One of the main focus areas at the recent COP26 climate change conference that was held in Glasgow in November was the water crisis and what can be done now and in the future to protect precious freshwater resources.
Water stress and scarcity is, in fact, one of the biggest climate change challenges that the world faces – but, interestingly, it is the least discussed of them all. Every continent on the planet is already affected by water scarcity, with water usage growing worldwide at more than twice the rate of population increase in the last 100 years.
What this means is that there is now an increasing number of regions that are approaching the limit at which water resources can be delivered in a sustainable way, particularly in the more arid parts of the world.
And the problem of water scarcity is only expected to increase over the coming years, with pressure being put on resources thanks to climate change, more extreme weather events, pollution, agriculture, water mismanagement, population growth and increased urbanisation.
As you can see, it’s a very complex problem – made even harder to tackle because different regions face different issues, so there is no one size fits all solution to the crisis. But the good news is that there are lots of potential answers to the problem, so it’s just a matter of finding the one that’s best suited to each region and the particular issues they face.
One far-reaching solution that many places could benefit from, however, is wastewater recycling. There are currently 4.2 billion people around the world who lack access to safely managed sanitation but adopting a circular economy approach and reusing treated wastewater could deliver very real benefits on a global scale.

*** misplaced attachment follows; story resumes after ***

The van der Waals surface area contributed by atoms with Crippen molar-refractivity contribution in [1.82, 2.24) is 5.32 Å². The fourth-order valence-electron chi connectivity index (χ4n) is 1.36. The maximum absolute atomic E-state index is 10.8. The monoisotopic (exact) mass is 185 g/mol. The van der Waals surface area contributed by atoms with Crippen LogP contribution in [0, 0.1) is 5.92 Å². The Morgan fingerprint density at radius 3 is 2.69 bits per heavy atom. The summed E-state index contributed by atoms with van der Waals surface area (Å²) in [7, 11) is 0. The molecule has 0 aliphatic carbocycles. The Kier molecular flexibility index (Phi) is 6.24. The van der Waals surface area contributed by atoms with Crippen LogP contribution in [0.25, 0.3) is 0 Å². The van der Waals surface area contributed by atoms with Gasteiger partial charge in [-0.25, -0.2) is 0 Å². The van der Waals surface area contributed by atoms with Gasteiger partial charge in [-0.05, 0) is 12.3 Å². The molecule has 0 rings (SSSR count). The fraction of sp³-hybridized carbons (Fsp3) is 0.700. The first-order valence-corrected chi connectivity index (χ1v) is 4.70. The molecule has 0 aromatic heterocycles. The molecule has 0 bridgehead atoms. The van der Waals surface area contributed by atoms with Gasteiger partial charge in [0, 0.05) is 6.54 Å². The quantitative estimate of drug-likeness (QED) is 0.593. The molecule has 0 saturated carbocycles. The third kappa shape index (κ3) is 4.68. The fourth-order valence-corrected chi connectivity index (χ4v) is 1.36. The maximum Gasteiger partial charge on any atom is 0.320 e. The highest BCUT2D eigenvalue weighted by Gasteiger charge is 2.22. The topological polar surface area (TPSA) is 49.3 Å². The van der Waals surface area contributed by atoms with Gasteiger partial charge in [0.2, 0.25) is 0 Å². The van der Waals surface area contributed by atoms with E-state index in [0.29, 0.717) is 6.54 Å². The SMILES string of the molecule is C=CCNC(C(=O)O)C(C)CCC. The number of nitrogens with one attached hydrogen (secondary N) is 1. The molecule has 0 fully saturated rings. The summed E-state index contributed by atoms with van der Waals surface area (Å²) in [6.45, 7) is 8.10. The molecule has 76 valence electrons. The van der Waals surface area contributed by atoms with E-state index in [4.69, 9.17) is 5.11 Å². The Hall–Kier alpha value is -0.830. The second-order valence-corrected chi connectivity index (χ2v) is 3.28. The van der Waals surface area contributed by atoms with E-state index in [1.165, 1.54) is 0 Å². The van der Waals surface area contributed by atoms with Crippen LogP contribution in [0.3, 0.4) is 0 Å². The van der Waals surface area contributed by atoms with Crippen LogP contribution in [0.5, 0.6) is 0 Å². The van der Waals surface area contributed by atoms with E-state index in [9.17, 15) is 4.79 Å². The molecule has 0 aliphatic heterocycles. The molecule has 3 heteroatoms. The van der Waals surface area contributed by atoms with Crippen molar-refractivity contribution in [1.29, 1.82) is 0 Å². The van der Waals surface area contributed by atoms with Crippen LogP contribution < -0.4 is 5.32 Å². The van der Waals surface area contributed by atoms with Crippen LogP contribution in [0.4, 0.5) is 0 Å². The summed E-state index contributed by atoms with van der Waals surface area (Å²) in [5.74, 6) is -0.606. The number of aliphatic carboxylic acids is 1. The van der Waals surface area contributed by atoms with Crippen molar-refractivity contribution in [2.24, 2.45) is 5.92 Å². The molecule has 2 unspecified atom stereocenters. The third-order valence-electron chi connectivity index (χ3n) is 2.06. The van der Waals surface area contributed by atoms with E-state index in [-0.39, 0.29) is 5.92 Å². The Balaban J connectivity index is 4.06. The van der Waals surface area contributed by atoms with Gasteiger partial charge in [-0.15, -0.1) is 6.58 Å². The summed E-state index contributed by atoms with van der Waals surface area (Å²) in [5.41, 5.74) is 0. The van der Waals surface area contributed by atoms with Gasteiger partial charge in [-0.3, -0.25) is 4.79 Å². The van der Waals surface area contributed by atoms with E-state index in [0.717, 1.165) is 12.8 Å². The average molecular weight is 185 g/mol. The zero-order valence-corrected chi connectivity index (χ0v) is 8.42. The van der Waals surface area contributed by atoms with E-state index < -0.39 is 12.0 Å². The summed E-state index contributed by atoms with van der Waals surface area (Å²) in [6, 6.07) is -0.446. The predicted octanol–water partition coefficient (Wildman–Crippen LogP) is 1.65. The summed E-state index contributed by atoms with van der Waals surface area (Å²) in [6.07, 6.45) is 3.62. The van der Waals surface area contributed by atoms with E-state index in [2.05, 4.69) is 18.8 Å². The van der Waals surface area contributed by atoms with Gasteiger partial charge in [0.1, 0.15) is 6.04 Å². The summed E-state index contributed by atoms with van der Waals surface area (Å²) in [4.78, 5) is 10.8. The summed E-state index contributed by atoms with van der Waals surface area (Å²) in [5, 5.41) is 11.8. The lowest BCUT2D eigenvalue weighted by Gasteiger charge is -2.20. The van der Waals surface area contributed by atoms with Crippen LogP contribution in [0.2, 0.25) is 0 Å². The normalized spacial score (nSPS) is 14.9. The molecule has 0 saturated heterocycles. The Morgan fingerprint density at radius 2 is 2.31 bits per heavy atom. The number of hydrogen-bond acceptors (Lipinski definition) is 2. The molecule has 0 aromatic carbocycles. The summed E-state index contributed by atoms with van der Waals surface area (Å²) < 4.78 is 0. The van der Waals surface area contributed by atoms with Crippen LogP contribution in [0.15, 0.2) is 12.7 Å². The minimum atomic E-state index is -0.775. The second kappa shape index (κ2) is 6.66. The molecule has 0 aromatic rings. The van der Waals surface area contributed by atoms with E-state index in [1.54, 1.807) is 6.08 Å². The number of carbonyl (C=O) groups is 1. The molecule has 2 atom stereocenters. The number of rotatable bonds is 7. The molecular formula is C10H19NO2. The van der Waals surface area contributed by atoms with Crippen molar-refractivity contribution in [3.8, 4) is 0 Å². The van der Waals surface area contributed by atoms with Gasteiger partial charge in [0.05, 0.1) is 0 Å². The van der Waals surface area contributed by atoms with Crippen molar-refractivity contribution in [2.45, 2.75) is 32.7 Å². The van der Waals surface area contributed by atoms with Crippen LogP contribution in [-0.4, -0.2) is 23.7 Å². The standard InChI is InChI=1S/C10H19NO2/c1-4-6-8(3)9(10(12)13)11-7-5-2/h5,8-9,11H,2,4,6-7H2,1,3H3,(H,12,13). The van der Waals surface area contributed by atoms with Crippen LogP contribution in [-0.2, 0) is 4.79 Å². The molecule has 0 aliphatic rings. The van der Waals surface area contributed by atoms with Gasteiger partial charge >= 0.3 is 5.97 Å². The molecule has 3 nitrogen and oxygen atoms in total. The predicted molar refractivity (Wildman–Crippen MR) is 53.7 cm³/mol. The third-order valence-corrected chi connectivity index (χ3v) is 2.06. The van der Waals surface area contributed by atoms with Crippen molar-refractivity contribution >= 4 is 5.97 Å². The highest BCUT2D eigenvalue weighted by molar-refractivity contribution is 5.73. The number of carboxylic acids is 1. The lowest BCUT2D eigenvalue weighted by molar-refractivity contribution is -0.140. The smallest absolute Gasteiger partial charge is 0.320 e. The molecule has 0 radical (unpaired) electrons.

Interestingly, wastewater reuse has been around for thousands of years, with domestic wastewater (sewage) used for aquaculture and irrigation from as early as the Bronze Age!
However, these days, 80 per cent of global wastewater is not currently adequately treated, despite the fact that over a third of the global population now live in areas facing water stress and scarcity… so it seems that prioritising more effective management of wastewater could yield incredibly positive results where the water crisis is concerned.
There are all sorts of benefits associated with reusing treated wastewater and it is capable of providing a reliable water source for agriculture and industry, as well as potable uses, with lower energy use than other sources like desalination and at lower investment costs… so there are economic benefits, as well as environmental and social ones.
Of course, one of the oft-cited problems with recycling wastewater is the yuck factor, with public perception of this particular resource potentially proving to be a barrier to uptake of the technology. However, new research from Cranfield University has just revealed that this may not be quite as problematic as previously believed – which is positive news for the future indeed.
One of the potential stumbling blocks for the delivery of large-scale water recycling projects is this anticipated negative perception of water recycling – but the study, published at the end of November, has found that this may not be as bad as previously thought.